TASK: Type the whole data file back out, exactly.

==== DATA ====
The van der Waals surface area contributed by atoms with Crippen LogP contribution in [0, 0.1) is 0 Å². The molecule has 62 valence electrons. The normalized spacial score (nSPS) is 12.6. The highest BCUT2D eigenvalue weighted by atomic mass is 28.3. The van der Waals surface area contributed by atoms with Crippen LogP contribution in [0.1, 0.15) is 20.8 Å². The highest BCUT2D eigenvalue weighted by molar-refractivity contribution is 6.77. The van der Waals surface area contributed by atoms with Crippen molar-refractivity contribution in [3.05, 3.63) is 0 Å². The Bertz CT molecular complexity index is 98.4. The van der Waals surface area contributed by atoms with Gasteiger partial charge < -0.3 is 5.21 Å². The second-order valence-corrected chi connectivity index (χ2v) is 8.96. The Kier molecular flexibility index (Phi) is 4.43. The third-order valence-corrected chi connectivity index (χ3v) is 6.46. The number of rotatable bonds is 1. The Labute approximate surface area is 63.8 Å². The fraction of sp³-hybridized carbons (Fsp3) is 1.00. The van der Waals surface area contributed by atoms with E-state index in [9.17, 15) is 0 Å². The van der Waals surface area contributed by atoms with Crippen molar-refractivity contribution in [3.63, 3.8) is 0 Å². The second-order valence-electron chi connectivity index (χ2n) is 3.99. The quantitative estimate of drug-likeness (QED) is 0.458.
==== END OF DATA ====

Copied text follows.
The van der Waals surface area contributed by atoms with Crippen LogP contribution in [0, 0.1) is 0 Å². The molecule has 62 valence electrons. The normalized spacial score (nSPS) is 12.6. The highest BCUT2D eigenvalue weighted by atomic mass is 28.3. The van der Waals surface area contributed by atoms with Crippen LogP contribution in [0.1, 0.15) is 20.8 Å². The highest BCUT2D eigenvalue weighted by molar-refractivity contribution is 6.77. The van der Waals surface area contributed by atoms with Crippen molar-refractivity contribution in [3.05, 3.63) is 0 Å². The Bertz CT molecular complexity index is 98.4. The van der Waals surface area contributed by atoms with Gasteiger partial charge < -0.3 is 5.21 Å². The second-order valence-corrected chi connectivity index (χ2v) is 8.96. The Kier molecular flexibility index (Phi) is 4.43. The third-order valence-corrected chi connectivity index (χ3v) is 6.46. The number of rotatable bonds is 1. The Labute approximate surface area is 63.8 Å². The fraction of sp³-hybridized carbons (Fsp3) is 1.00. The van der Waals surface area contributed by atoms with E-state index in [9.17, 15) is 0 Å². The van der Waals surface area contributed by atoms with Crippen molar-refractivity contribution in [3.63, 3.8) is 0 Å². The second-order valence-electron chi connectivity index (χ2n) is 3.99. The quantitative estimate of drug-likeness (QED) is 0.458.